Turner Field requires "hundreds of millions of dollars in upgrades" that still would not "do anything to improve access or the fan experience," Schuerholz said.

"These are issues we simply cannot overcome."

Plant told ESPN that the stadium needed "$150 million in routine improvements and that it would cost $200 million to truly enhance the fan experience." Among other things, the team says the stadium needs 5,000 more parking spaces.

The Braves' website, however, still calls Turner "the benchmark for future baseball park design."

"Turner Field combines the nostalgia and the atmosphere of old-time baseball with a state-of-the-art environment unlike any other park," the site said even after the departure announcement.

'One of the Most Magnificent'

The new facility, meanwhile, will be "one of the most magnificent in all of baseball" and will "thrive with action 365 days a year," Schuerholz pledged.

New Braves Stadium
homeofthebraves.com

The new stadium, at the intersection of I-75 and I-285, will have more access to major roadways, more mass transit options, and more parking. The blue area is the stadium; the red is future mixed-use development.

Surrounding the new stadium will be a new "mixed-use destination" that will serve the region's residents "in the finest of fashion," Schuerholz said.

"We think this is going to be a remarkable, positive development on all sides."

Turner's Future...

Although the deal is not finalized, the Braves insist that construction on the Cobb County facility will start in mid-2014.

Meanwhile, discussion has already turned to the future of Turner Field, whose fate is in the hands of the City of Atlanta. The city and the Atlanta-Fulton Recreation Authority own the facility.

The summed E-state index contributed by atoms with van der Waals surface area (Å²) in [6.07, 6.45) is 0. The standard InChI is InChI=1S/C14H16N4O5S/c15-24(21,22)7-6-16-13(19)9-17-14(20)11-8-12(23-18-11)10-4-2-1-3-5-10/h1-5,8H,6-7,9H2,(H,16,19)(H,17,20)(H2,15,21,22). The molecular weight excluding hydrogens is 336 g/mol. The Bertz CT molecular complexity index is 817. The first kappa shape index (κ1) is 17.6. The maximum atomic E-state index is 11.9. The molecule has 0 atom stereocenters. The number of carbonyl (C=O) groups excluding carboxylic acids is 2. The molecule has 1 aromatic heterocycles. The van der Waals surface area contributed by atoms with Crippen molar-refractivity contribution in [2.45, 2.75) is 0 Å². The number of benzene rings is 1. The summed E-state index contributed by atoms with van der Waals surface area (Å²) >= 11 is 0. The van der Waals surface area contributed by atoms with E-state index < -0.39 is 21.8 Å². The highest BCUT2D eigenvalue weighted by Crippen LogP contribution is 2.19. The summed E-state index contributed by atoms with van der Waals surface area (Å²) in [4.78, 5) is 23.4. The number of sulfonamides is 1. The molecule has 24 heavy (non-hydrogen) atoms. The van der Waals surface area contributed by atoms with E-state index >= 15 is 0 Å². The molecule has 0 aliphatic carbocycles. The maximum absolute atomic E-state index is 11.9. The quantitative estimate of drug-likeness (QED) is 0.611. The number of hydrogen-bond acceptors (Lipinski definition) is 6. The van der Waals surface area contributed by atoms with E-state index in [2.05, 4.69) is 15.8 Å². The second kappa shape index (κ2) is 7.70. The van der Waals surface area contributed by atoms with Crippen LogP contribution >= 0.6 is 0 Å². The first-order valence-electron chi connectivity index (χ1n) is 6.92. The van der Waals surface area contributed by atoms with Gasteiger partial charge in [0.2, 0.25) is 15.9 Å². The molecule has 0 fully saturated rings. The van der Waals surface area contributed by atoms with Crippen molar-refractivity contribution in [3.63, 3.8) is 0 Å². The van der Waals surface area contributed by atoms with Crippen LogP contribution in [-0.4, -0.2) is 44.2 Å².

Reed told the Associated Press that Turner (known as "The Ted") would be demolished and the area redeveloped with "one of the largest developments for middle-class people that the city has ever had."

In a statement, Reed added, "We have been planning for the possibility of this announcement and have already spoken to multiple organizations who are interested in redeveloping the entire Turner Field corridor."

...And Past

Whatever the price tag on the Braves' new home, it's safe to say that the taxpayers won't get a better deal than the one that built Turner.

Hank Aaron fence Player Numbers
Wikimedia Commons / UCinternational (left); Turner Field (right)

Left: The fence over which Hank Aaron hit his historic 715th career home run still stands outside a Turner Field parking lot. Right: Retired player numbers graced the field perimeter until the 2013 season.

That stadium was built with private money by the Atlanta Committee for the 1996 Olympic Games and was gifted to the city.

"It was one of the best examples of an Olympic facility being put to long-term use," Bruce Seaman, an economist with nearby Georgia State University, told USA Today.

"Other cities struggled to find a use for their facilities after the Olympics. I find it a tragedy that they will tear down this stadium. This was one of the great legacies of the 1996 Olympics."

   

Tagged categories: Commercial Buildings; Commercial Construction; Government; Government contracts; Jobs; Stadiums/Sports Facilities